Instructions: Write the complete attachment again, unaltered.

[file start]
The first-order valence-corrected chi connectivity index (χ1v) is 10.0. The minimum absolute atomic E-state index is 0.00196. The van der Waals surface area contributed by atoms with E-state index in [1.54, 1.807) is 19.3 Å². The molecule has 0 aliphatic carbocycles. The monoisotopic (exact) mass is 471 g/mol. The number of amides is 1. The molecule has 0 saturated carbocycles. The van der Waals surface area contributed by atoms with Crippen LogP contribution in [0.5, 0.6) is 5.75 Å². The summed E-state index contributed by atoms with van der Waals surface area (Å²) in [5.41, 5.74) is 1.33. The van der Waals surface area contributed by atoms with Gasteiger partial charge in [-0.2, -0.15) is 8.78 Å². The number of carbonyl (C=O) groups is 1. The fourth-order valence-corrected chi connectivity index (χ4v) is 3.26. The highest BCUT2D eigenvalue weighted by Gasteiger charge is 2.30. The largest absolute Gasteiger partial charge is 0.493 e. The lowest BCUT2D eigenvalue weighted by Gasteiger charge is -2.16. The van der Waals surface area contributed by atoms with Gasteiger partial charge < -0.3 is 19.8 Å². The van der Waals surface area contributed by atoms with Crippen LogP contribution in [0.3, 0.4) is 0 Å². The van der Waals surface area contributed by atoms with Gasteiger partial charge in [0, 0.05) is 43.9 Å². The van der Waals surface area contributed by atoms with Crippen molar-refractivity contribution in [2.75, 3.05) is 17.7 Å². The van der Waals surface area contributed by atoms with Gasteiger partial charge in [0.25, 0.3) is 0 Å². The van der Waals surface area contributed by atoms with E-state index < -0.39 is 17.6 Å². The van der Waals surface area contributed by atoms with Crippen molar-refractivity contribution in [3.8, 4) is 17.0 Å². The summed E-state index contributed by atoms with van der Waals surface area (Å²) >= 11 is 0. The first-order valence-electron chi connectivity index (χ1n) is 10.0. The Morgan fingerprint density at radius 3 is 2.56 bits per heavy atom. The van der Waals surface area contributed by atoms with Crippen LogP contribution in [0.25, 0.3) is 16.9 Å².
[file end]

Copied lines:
The first-order valence-corrected chi connectivity index (χ1v) is 10.0. The minimum absolute atomic E-state index is 0.00196. The van der Waals surface area contributed by atoms with E-state index in [1.54, 1.807) is 19.3 Å². The molecule has 0 aliphatic carbocycles. The monoisotopic (exact) mass is 471 g/mol. The number of amides is 1. The molecule has 0 saturated carbocycles. The van der Waals surface area contributed by atoms with Crippen LogP contribution in [0.5, 0.6) is 5.75 Å². The summed E-state index contributed by atoms with van der Waals surface area (Å²) in [5.41, 5.74) is 1.33. The van der Waals surface area contributed by atoms with Gasteiger partial charge in [-0.2, -0.15) is 8.78 Å². The number of carbonyl (C=O) groups is 1. The fourth-order valence-corrected chi connectivity index (χ4v) is 3.26. The highest BCUT2D eigenvalue weighted by Gasteiger charge is 2.30. The largest absolute Gasteiger partial charge is 0.493 e. The lowest BCUT2D eigenvalue weighted by Gasteiger charge is -2.16. The van der Waals surface area contributed by atoms with Gasteiger partial charge < -0.3 is 19.8 Å². The van der Waals surface area contributed by atoms with Crippen LogP contribution in [0.3, 0.4) is 0 Å². The van der Waals surface area contributed by atoms with Gasteiger partial charge in [0, 0.05) is 43.9 Å². The van der Waals surface area contributed by atoms with Crippen molar-refractivity contribution in [2.75, 3.05) is 17.7 Å². The van der Waals surface area contributed by atoms with Gasteiger partial charge in [0.25, 0.3) is 0 Å². The van der Waals surface area contributed by atoms with E-state index < -0.39 is 17.6 Å². The van der Waals surface area contributed by atoms with Crippen molar-refractivity contribution in [3.8, 4) is 17.0 Å². The summed E-state index contributed by atoms with van der Waals surface area (Å²) >= 11 is 0. The first-order valence-electron chi connectivity index (χ1n) is 10.0. The Morgan fingerprint density at radius 3 is 2.56 bits per heavy atom. The van der Waals surface area contributed by atoms with Crippen LogP contribution in [0.25, 0.3) is 16.9 Å².